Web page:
While I realise the sensitivity relating to the issue, I feel compelled to write about the death of Amy Winehouse. Let me start by offering my condolences to her family, who have, after all, lost a loved one and will be suffering at this time. No death is more or less important than any other, and Amy’s family should receive the respect that they deserve.
However, that whole ‘no death is more or less important than any other’ is something that grates with me right now. In Norway, scores of youths have been brutally massacred through no fault of their own, but their story is playing second-fiddle to the death of an individual.
It truly encapsulates the celebrity-obsessed world we live in that such horrific news gets completely ignored by the majority of people in favour of mourning the loss of someone who was – at the end of the day – a drug addict.
Of course, it is undeniable that Amy Winehouse had talent, and consequently such a loss is quite rightly deemed a ‘waste’. Who is to say, however, that any of the 92 people currently believed to have been murdered in Norway were not equally talented in their own individual way? Why is their loss not deemed as significant to the world as that of someone who acted with such disregard for life so frequently?
Equally, the simple fact is that many of those bandwagon-jumpers bemoaning the loss of a ‘great talent’ are among those who mocked and berated her lifestyle as recently as a matter of weeks ago.
Why is there a peculiar obsession with criticising or even hating people for what they do when they are alive, only for them to almost immediately be catapulted to a standing far beyond their genuine character once they have passed? It may seem utterly insensitive, but why does the death of someone transform opinions so significantly? It not only shows a lack of conviction in personal thought, yet also dishonours the deceased. If you don’t like them when they’re actually living on this earth, don’t patronise their memory by attaching yourselves to them in death please…
It is, in many ways, not dissimilar to the passing of Jade Goody. Initially vilified in the press and public spaces as a ‘brainless racist’, the game changed when she was no longer with us. The media and society as a whole began to hold her up as something of a role model after her sad – and yes, it is sad, because every death is tragic in its own way – death in 2009. I truly do not understand why this was the case with Jade Goody, nor why it will be eventually be the case with Amy Winehouse. If you have an opinion on someone, at least have the bottle to stand by it.
I do not wish to speak ill of the dead, and will freely admit to being much more touched by the passing of Jade Goody than I ever will be by the early departure of Amy Winehouse. This is for one incredibly simple reason. Despite being far from a fan of Miss Goody myself, she was essentially a young woman cruelly struck down by a beast that has ravaged the world and devastated lives without offering any real explanation. Perfectly healthy human beings have suffered at its hands, and any death from cancer must therefore be seen an utter tragedy – including that of Jade Goody – regardless of my personal feelings towards her.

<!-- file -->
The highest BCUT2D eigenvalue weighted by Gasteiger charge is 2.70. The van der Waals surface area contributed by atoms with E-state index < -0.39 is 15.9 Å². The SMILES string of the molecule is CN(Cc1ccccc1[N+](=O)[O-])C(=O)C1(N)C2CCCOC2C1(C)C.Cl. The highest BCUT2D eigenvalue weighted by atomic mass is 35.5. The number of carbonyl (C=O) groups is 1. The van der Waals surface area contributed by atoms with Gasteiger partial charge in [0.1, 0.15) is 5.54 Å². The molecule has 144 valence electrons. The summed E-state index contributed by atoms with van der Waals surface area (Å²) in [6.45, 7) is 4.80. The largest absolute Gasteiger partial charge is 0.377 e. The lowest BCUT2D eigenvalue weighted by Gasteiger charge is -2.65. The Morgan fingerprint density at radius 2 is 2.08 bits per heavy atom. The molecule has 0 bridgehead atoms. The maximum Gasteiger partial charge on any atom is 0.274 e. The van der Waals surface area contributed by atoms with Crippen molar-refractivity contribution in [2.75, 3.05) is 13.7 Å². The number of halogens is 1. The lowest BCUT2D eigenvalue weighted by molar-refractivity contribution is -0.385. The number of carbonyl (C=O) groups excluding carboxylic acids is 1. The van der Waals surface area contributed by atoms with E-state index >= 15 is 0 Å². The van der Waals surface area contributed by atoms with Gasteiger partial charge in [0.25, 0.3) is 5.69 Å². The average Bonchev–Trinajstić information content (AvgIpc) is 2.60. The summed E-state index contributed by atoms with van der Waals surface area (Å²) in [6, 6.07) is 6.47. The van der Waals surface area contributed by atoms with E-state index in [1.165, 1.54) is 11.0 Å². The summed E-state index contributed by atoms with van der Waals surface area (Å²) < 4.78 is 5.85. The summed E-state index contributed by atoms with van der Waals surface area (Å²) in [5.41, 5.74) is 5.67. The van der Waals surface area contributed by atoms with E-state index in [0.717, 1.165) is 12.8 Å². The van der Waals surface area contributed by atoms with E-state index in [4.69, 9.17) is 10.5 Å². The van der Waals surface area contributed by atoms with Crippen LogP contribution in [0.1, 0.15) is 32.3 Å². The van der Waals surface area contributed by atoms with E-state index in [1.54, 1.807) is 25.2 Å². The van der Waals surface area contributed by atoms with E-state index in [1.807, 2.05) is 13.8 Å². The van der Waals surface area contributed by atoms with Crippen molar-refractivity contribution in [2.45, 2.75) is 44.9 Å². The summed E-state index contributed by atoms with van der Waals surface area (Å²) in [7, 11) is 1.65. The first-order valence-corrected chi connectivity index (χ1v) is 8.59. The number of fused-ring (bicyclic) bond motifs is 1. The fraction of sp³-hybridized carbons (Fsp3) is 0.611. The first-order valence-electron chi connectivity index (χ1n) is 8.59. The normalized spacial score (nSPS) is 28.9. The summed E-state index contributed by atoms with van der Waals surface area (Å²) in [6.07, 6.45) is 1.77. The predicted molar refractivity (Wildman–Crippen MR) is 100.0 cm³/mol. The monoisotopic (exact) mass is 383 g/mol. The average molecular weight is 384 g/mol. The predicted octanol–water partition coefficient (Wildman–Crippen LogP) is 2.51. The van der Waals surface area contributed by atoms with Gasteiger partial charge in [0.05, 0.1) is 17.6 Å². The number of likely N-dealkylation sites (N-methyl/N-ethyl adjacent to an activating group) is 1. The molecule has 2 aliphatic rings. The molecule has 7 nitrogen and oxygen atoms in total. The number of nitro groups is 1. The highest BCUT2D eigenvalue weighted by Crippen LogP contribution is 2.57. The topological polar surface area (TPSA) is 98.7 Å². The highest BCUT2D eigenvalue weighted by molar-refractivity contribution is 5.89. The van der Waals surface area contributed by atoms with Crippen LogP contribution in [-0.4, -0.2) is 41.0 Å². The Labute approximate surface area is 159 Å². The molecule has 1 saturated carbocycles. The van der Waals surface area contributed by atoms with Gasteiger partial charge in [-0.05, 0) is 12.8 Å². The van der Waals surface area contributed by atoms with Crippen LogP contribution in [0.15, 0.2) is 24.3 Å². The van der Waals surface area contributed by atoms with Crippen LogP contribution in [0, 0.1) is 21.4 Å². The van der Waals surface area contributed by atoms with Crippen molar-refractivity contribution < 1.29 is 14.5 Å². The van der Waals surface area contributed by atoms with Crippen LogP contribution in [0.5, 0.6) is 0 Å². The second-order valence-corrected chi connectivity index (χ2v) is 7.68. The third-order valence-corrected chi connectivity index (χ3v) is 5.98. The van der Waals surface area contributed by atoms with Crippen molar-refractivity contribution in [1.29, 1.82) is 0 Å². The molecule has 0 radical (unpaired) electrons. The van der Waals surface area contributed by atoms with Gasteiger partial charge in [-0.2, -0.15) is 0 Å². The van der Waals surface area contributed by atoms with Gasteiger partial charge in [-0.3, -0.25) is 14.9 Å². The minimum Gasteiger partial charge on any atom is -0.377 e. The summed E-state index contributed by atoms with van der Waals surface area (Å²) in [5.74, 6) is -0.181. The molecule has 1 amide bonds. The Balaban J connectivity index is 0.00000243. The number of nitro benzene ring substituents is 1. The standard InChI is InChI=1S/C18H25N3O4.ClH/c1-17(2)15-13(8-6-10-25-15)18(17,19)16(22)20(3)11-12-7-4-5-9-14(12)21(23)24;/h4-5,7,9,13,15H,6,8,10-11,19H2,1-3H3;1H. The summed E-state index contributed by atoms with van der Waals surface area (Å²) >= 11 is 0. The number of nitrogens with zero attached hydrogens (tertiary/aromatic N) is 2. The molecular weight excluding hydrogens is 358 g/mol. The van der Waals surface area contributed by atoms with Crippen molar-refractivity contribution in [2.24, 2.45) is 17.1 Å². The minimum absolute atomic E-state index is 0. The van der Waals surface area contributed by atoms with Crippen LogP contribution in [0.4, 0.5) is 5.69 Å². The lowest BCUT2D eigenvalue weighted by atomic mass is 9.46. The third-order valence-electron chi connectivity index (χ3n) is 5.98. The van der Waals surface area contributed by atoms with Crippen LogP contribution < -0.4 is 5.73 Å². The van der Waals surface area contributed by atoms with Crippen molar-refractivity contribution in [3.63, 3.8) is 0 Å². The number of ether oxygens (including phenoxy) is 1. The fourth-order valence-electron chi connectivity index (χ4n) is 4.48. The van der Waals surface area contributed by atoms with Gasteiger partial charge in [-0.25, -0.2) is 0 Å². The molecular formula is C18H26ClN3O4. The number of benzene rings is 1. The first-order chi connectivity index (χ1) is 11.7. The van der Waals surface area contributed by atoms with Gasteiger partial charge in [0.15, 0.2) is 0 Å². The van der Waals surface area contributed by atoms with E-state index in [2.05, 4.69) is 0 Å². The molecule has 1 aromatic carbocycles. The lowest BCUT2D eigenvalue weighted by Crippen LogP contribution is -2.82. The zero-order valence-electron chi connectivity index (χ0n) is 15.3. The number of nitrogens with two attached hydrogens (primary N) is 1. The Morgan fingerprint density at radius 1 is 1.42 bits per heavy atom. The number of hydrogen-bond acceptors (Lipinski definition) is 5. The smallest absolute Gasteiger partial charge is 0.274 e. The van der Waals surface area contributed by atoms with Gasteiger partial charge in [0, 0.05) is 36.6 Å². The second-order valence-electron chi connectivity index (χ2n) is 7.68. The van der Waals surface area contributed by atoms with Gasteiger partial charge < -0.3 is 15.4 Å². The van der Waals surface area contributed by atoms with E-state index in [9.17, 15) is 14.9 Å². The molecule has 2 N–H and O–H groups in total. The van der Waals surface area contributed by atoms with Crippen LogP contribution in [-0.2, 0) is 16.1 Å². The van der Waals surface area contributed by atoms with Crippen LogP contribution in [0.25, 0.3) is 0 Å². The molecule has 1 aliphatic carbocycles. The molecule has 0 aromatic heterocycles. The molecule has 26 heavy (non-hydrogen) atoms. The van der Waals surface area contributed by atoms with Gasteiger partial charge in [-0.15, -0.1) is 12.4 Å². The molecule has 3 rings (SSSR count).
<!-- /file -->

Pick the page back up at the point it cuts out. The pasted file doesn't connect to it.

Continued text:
The thing is, with Winehouse, it was different. We don’t know the ins-and-outs at present, but it doesn’t take a genius to work out that the death was almost certainly linked to a series of alcohol and drug-related problems. That is why I struggle to have any sympathy for her, and indeed find myself deploring those who treat her as if she deserved any. It was, ultimately, her choice of lifestyle, and if you play with fire, every now and then you’re going to get burnt.
Of course, there will be many an argument that Amy was a ‘troubled soul’ who had ‘issues’ and ‘needed help’. That is fair enough, but there are still problems with this belief. Firstly, many among us have difficulties in our life, but are intelligent enough to seek the relevant help when required, and do not become dependent on the deadly cocktail of drugs and alcohol. Why, just because she was famous, was Winehouse excused from such activities with a shrug of the shoulders and a declaration that it was ‘part of her image’? It is possible to see why Winehouse fell for such temptations, but the fact remains it was her responsibility. She was a grown woman, and needed to take control of her life. Sadly, she did not, and paid the maximum price.
What I also find incredible is how many ‘celebrity-type’ people noticed she was ‘in trouble’, but how few seemed to make any genuine attempt to help her. To be frank, where were they all when she needed saving? It’s all well and good wittering and twittering about it now, but, ultimately, these supposed friends were nowhere to be seen when it truly mattered.
Again, I don’t wish to belittle the memory of Amy Winehouse, and do accept the many ways in which this can be construed as a tragedy.
However, I would urge people to look at the bigger picture, the bigger issues, and instead spare a thought for those who are more perhaps more deserving. Unlike Winehouse, those involved in the Norway massacre had little or no control over their destiny, and yet it appears many people aren’t all that bothered by it.
It is a very sad demonstration of how immune people have become to ‘bad news’, while celebrity culture dominates in every aspect of life.
His context may have been extremely wrong, but days like this make it hard to look past Joseph Stalin’s claim that “One death is a tragedy; One million is a statistic”.
As these two very separate events show, it is pretty much spot on in terms of how the public view the world…